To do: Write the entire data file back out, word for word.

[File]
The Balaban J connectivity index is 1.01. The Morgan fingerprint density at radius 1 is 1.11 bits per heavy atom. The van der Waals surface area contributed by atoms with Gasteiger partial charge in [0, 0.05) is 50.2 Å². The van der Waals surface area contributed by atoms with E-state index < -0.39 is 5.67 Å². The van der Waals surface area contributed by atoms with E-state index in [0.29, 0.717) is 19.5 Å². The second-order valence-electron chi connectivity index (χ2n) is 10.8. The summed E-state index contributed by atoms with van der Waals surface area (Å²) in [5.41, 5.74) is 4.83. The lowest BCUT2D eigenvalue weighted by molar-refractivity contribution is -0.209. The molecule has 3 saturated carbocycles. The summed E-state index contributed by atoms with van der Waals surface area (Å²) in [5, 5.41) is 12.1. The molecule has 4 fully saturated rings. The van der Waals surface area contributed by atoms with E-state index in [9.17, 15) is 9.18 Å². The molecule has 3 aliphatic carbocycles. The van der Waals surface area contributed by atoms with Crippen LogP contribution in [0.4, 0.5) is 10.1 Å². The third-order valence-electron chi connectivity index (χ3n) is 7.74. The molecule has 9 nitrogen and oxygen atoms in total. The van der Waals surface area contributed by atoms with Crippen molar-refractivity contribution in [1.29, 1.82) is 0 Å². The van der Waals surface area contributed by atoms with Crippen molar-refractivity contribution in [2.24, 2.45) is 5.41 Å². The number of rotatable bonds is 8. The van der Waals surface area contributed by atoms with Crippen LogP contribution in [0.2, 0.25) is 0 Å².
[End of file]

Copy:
The Balaban J connectivity index is 1.01. The Morgan fingerprint density at radius 1 is 1.11 bits per heavy atom. The van der Waals surface area contributed by atoms with Gasteiger partial charge in [0, 0.05) is 50.2 Å². The van der Waals surface area contributed by atoms with E-state index < -0.39 is 5.67 Å². The van der Waals surface area contributed by atoms with E-state index in [0.29, 0.717) is 19.5 Å². The second-order valence-electron chi connectivity index (χ2n) is 10.8. The summed E-state index contributed by atoms with van der Waals surface area (Å²) in [5.41, 5.74) is 4.83. The lowest BCUT2D eigenvalue weighted by molar-refractivity contribution is -0.209. The molecule has 3 saturated carbocycles. The summed E-state index contributed by atoms with van der Waals surface area (Å²) in [5, 5.41) is 12.1. The molecule has 4 fully saturated rings. The van der Waals surface area contributed by atoms with E-state index in [9.17, 15) is 9.18 Å². The molecule has 3 aliphatic carbocycles. The van der Waals surface area contributed by atoms with Crippen LogP contribution in [0.4, 0.5) is 10.1 Å². The third-order valence-electron chi connectivity index (χ3n) is 7.74. The molecule has 9 nitrogen and oxygen atoms in total. The van der Waals surface area contributed by atoms with Crippen molar-refractivity contribution in [1.29, 1.82) is 0 Å². The van der Waals surface area contributed by atoms with Crippen molar-refractivity contribution in [2.24, 2.45) is 5.41 Å². The number of rotatable bonds is 8. The van der Waals surface area contributed by atoms with Crippen LogP contribution in [0.2, 0.25) is 0 Å².